Alumni News 2018

A focus on the USB Alumni Association: Gauteng Chapter

Alumnet

A focus on the USB Alumni Association: Gauteng Chapter

  • DEC 11 2018
  • Tags Alumni, Gauteng Chapter, Committee

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The Gauteng chapter of the USB Alumni Association elected a new committee at their AGM in November 2018. Under the leadership of Nirvanna Rampersad, this chapter hosted a series of alumni-industry dialogue sessions and continuous learning events during 2017 and 2018. The new interim Chairperson for 2019 – 2020, George Rautenbach, believes in the team’s capacity to drive alumni and corporate relations to create mutual value and partnerships, and to explore innovative new opportunities.

Meet the committee

George Rautenbach USB Alumni GautengThe interim chairperson George Rautenbach is an admitted attorney in the High Court of South Africa as well as a Business Rescue Practitioner, Transactional Advisor and Deal Negotiator.  He holds an MBA from USB. Through negotiation, he manages to successfully resolve complicated and sensitive corporate, legal and financial disputes. He has extensive experience in due diligence investigations, business rescues, turnarounds and setting a revised strategy for companies in order to achieve a restructuring and return to profitability. In addition to his legal practice, George co-founded Gatekeeper Asset Management, who were the appointed development managers of Val de Vie Wine and Polo Estate outside Paarl, Western Cape. Gatekeeper managed the entire development process and the professional team from rezoning and pre-selling to full civil and structural implementation.

 

Nirvanna Rampersad USB Alumni GautengThe immediate past chairperson, Nirvanna Rampersad, is a registered Professional Engineer (Chemical – IChemE) and certified PMP (PMI member) with an MBA and 16 years project management and operational experience in mineral processing/mining, commercial, marketing and business strategic analysis. Her project management experience includes commercial and construction aspects of projects and operational experience focused on implementing ESHQ system improvements to realising cost and process efficiencies through process optimisation and plant design. Nirvanna is currently a Manager – Operations Functions for Anglo Platinum. She previously served as Senior Audit Manager, Operations and Projects.

 

Douglas Davids USB Alumni GautengDouglas Davids brings to the committee 30 years of private sector experience, of which the last six years have been as an entrepreneur running his own business.  His strong financial background adds a strong sense of procedural compliance and financial oversight. Douglas has a strong affiliation with USB having completed both an MBA and an MPhil in Development Finance. Douglas holds professional membership with the South African Institute of Chartered Accountants as an associate member. He is also a member of the South African Investment Analyst Society as well as a member of the Association of Black Securities and Investment Professionals.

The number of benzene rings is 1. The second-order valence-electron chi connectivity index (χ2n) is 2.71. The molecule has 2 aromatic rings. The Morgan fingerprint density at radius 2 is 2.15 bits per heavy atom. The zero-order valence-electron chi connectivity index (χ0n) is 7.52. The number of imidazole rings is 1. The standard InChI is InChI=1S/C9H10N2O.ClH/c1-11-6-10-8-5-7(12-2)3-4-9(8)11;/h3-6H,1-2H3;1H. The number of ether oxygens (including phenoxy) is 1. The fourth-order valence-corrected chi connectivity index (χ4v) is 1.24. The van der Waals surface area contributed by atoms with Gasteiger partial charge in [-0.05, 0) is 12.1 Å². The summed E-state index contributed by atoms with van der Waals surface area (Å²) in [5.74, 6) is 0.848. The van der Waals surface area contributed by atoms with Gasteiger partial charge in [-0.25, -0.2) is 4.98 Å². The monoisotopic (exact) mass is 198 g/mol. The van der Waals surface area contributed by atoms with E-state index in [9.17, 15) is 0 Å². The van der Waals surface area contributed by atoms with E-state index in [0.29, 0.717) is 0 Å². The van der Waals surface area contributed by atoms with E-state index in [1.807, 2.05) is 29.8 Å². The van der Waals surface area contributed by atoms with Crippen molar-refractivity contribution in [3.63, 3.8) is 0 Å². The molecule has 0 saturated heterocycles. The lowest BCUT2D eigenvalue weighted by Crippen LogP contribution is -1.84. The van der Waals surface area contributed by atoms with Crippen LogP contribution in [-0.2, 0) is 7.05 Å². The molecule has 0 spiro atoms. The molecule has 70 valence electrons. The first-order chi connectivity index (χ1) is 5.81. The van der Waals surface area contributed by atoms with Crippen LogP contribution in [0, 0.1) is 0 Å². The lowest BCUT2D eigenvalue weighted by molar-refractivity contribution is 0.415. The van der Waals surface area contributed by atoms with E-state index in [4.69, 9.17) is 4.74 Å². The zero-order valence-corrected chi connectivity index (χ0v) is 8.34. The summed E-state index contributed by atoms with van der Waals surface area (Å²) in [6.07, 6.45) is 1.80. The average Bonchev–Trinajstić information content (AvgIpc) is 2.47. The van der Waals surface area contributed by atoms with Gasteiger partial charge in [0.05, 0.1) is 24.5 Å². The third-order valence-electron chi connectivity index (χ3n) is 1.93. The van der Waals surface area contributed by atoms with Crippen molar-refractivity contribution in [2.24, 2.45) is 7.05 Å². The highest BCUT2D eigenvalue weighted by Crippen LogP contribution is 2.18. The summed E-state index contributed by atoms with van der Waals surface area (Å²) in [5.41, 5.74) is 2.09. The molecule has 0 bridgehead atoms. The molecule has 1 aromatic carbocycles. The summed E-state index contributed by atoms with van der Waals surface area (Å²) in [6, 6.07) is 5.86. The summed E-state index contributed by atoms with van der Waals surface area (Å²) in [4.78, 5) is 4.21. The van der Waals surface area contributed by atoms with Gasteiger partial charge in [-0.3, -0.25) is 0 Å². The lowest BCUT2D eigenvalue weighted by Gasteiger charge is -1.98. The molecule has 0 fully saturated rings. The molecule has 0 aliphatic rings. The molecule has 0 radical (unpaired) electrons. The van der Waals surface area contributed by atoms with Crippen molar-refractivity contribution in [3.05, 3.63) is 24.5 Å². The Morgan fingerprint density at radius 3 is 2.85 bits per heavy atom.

George Woods USB Alumni GautengGeorge Woods began his career in the Retail Industry in South Africa in 1993, and in 1998 he joined Accenture as a Business Analyst with a specific focus on credit IT strategy parameter management and implementation. Since then, he has been with Nedbank Ltd as a Business Analyst and, later, as a Project Manager. Currently his responsibilities include the portfolio management of multiple projects in the investment banking and capital markets trading sphere. His roles since then have been with Rand Merchant Bank and Ernst & Young. George launched a software company with development partners in Cyprus and India, and has a keen interest in risk management of projects and the impact of regulatory frameworks on risk management of large-scale complex projects, and projects of a humanitarian nature.  He has previously concluded a three-year term of office on the advisory board of USB and completed the MDP at USB. Her Majesty the Queen admitted George as a member of Royal Order of St John as announced in the London Gazette in December 2014 as recognition for his work in the aid of humanitarian causes.  George completed his MBA at the Netherlands at the University of Applied Sciences, and read computer sciences at Oxford University.

 

Jonathan Erickson USB Alumni GautengJonathan Erickson has over 40 years corporate and management consulting experience having held senior executive roles in banking and human resources and organisation development at Standard Bank and De Beers and Chubb Security South Africa. Fascinated by the changing world of work due to shifting demographic, technological and socio-economic developments and trends, Jonathan views ‘the future’ as a critical and strategic resource that organisations need to carefully and continually wrestle with and shape. Jonathan holds a BA degree (Economics and Mathematics) from Rhodes University, and Hons B(B&A), MBA and MPhil (Futures Studies) degrees from USB.